End of construction on Lanai creates dip in cargo loads for Young Brothers

The Maui News – A drop in construction work on Lanai resulted in a 26.2 percent decline in the amount of cargo in and out of the island’s Kaumalapau Harbor, the smallest in the state, according to first-quarter statistics from interisland shipper Young Brothers.

Lanai saw 1,042 container/platform equivalents in the first quarter of this year, down from 1,413 last year, Young Brothers reported. (Young Brothers measures its cargo in units called “container/platform equivalents,” which allows a comparison of cargo volumes across different sizes and types of containers.)

The Pineapple Isle was the only harbor in the state to see cargo volume go down. Statewide, the amount of cargo going between Honolulu and the state’s six Neighbor Island ports was essentially flat, up only 0.2 percent compared with the first quarter of 2016.

Agricultural shipments were down 3.2 percent, “primarily driven by sharply lower shipments originating from the port of Kahului.” That’s not surprising since Hawaiian Commercial & Sugar Co. stopped farming sugar late last year.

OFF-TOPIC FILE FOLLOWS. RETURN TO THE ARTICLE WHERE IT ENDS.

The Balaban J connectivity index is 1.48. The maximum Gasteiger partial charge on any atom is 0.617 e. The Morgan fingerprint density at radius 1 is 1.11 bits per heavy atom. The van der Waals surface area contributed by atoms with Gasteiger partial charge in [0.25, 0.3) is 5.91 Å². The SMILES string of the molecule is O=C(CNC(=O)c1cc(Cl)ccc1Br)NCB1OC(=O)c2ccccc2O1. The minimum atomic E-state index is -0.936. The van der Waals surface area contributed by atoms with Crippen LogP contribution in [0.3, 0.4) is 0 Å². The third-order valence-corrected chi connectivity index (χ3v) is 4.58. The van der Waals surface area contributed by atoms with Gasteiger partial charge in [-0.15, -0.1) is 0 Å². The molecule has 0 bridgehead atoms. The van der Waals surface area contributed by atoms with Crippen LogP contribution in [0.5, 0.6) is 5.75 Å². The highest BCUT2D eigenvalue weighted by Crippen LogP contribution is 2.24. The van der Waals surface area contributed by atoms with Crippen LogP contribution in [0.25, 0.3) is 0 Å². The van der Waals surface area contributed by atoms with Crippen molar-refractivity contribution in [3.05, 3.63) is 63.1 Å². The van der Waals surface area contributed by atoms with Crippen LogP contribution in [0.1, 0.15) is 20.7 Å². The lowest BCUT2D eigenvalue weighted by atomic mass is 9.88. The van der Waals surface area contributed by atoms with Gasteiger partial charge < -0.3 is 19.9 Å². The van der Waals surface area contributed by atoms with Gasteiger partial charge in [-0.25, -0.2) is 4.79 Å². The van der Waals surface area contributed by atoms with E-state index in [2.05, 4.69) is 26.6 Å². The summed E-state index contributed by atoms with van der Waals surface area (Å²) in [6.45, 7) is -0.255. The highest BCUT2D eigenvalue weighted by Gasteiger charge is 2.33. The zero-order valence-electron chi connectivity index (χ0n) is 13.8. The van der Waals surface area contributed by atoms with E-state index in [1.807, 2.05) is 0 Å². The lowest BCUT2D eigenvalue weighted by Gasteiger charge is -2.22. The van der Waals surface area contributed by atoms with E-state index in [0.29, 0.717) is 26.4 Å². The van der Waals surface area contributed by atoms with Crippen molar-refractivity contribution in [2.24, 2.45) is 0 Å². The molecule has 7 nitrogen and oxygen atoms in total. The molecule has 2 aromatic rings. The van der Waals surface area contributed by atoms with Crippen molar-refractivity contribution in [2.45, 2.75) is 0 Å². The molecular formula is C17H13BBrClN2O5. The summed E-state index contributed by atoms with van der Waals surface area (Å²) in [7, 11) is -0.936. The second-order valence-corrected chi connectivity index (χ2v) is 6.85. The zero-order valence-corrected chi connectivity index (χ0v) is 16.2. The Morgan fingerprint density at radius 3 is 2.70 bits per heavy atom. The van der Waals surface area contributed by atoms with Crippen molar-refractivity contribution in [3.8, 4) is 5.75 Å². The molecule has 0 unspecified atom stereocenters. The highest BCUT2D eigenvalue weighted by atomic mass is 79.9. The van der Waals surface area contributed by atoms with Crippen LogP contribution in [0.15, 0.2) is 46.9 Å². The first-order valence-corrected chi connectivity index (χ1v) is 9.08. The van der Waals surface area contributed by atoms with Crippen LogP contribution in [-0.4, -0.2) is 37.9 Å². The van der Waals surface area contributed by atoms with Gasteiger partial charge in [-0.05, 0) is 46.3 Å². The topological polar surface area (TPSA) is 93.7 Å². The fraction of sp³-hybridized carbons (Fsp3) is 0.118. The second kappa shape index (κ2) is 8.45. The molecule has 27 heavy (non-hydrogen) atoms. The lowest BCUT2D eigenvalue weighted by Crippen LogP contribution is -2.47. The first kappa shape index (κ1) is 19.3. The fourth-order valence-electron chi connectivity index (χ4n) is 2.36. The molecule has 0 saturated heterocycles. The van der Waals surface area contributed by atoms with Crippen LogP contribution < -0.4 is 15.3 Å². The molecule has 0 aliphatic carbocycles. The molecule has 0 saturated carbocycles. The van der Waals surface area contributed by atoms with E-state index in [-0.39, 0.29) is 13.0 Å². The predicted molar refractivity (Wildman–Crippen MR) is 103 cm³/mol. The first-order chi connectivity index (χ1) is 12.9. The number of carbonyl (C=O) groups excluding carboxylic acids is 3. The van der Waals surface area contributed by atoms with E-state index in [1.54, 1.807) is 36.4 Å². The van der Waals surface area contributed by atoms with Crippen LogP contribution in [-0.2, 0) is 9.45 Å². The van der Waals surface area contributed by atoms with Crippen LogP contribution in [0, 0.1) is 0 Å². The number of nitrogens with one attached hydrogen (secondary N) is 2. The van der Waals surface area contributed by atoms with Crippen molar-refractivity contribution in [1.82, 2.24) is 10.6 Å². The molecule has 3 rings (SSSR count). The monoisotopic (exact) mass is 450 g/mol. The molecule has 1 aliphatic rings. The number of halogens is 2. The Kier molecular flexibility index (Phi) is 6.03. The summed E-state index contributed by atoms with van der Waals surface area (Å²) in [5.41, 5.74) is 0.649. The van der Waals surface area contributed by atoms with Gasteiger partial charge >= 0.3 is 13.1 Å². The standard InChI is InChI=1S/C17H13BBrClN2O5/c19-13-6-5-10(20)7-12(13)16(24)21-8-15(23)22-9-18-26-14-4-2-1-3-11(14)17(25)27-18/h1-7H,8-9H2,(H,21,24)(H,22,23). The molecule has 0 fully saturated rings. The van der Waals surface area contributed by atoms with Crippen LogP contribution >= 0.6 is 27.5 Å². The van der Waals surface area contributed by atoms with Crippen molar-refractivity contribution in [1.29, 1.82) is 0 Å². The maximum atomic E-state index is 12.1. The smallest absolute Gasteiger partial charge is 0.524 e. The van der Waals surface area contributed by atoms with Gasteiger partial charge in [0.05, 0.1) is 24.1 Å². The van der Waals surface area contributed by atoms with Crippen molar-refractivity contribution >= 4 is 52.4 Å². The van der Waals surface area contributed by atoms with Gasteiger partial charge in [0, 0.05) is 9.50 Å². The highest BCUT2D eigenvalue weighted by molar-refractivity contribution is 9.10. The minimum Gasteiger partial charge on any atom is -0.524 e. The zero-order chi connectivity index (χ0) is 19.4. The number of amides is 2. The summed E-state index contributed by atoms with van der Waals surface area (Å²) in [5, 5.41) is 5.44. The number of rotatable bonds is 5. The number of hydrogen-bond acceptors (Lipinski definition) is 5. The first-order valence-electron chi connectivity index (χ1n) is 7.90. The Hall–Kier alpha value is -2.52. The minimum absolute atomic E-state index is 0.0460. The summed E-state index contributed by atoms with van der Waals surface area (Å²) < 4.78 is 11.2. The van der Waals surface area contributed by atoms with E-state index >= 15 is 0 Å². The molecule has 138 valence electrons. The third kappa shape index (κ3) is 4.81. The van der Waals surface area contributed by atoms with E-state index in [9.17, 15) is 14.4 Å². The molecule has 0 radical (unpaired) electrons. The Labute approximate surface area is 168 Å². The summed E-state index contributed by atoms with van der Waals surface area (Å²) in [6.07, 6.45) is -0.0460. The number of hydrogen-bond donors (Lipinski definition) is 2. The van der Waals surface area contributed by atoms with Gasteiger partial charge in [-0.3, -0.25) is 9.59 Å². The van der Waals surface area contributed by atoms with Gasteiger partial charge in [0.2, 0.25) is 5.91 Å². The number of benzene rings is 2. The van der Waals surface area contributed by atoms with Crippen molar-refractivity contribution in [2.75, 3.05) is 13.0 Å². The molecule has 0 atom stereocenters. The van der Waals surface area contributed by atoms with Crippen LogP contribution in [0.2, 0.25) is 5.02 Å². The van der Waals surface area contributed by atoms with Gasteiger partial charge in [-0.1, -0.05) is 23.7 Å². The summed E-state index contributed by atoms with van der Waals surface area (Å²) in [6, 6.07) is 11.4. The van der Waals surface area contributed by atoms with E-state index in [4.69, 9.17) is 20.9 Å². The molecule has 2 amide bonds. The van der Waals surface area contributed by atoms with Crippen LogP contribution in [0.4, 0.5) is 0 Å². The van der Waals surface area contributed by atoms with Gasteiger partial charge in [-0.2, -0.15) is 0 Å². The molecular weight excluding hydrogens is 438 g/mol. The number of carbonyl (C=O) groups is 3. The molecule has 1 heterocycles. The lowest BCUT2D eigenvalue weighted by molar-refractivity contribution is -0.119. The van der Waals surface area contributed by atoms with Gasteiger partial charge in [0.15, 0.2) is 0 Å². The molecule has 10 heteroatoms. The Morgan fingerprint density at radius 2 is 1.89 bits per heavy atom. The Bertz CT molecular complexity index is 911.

The amount of agricultural shipments leaving Kahului fell 34.2 percent from 275 in the first quarter of last year to 181 this year.

Modest volume increases of agricultural products from the ports of Honolulu, Kawaihae on the Big Island and Nawiliwili on Kauai were not enough to offset the drop in volume at Kahului Harbor, Young Brothers said.

At Kahului, the state’s second-busiest port behind Honolulu had an overall increase of 0.7 percent, from 10,945 loads last year to 11,023 this year, according to the shipping company. Kaunakakai reported a 0.8 percent increase from 1,443 to 1,455 loads.

“The first quarter ended with a modest increase in shipments at most of our ports,” said Roy Catalani, vice president of Young Brothers. “Excluding Lanai, cargo volumes were up at all other ports a collective 1.4 percent for the first quarter.”

For other ports, Hilo was up 3.2 percent while Kawaihae increased 0.9 percent and Nawiliwili went up 1.5 percent.

Automobile shipments were up slightly for the first quarter because of shipping by a second-hand auto dealer. Shipments by beverage companies were lower statewide, while cargo volumes from the waste and recycling sector continued to increase after a long period of low recyclable materials prices, Young Brothers said.


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